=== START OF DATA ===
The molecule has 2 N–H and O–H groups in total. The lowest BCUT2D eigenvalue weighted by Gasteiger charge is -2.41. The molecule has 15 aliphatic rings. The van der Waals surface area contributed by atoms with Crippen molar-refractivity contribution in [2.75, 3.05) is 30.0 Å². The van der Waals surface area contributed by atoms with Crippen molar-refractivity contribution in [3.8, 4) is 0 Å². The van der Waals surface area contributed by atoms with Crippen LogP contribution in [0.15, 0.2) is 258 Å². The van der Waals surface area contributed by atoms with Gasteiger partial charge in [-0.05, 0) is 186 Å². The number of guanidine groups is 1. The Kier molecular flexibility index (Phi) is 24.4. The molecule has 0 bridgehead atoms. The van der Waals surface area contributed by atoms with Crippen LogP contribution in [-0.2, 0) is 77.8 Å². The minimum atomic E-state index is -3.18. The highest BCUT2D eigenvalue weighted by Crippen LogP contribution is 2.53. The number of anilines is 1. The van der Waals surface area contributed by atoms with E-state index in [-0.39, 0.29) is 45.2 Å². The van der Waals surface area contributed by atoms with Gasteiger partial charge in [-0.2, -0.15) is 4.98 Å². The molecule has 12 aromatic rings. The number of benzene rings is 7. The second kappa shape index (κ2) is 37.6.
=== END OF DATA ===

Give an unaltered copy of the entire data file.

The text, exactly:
The molecule has 2 N–H and O–H groups in total. The lowest BCUT2D eigenvalue weighted by Gasteiger charge is -2.41. The molecule has 15 aliphatic rings. The van der Waals surface area contributed by atoms with Crippen molar-refractivity contribution in [2.75, 3.05) is 30.0 Å². The van der Waals surface area contributed by atoms with Crippen molar-refractivity contribution in [3.8, 4) is 0 Å². The van der Waals surface area contributed by atoms with Crippen LogP contribution in [0.15, 0.2) is 258 Å². The van der Waals surface area contributed by atoms with Gasteiger partial charge in [-0.05, 0) is 186 Å². The number of guanidine groups is 1. The Kier molecular flexibility index (Phi) is 24.4. The molecule has 0 bridgehead atoms. The van der Waals surface area contributed by atoms with Crippen LogP contribution in [-0.2, 0) is 77.8 Å². The minimum atomic E-state index is -3.18. The highest BCUT2D eigenvalue weighted by Crippen LogP contribution is 2.53. The number of anilines is 1. The van der Waals surface area contributed by atoms with E-state index in [-0.39, 0.29) is 45.2 Å². The van der Waals surface area contributed by atoms with Gasteiger partial charge in [-0.2, -0.15) is 4.98 Å². The molecule has 12 aromatic rings. The number of benzene rings is 7. The second kappa shape index (κ2) is 37.6.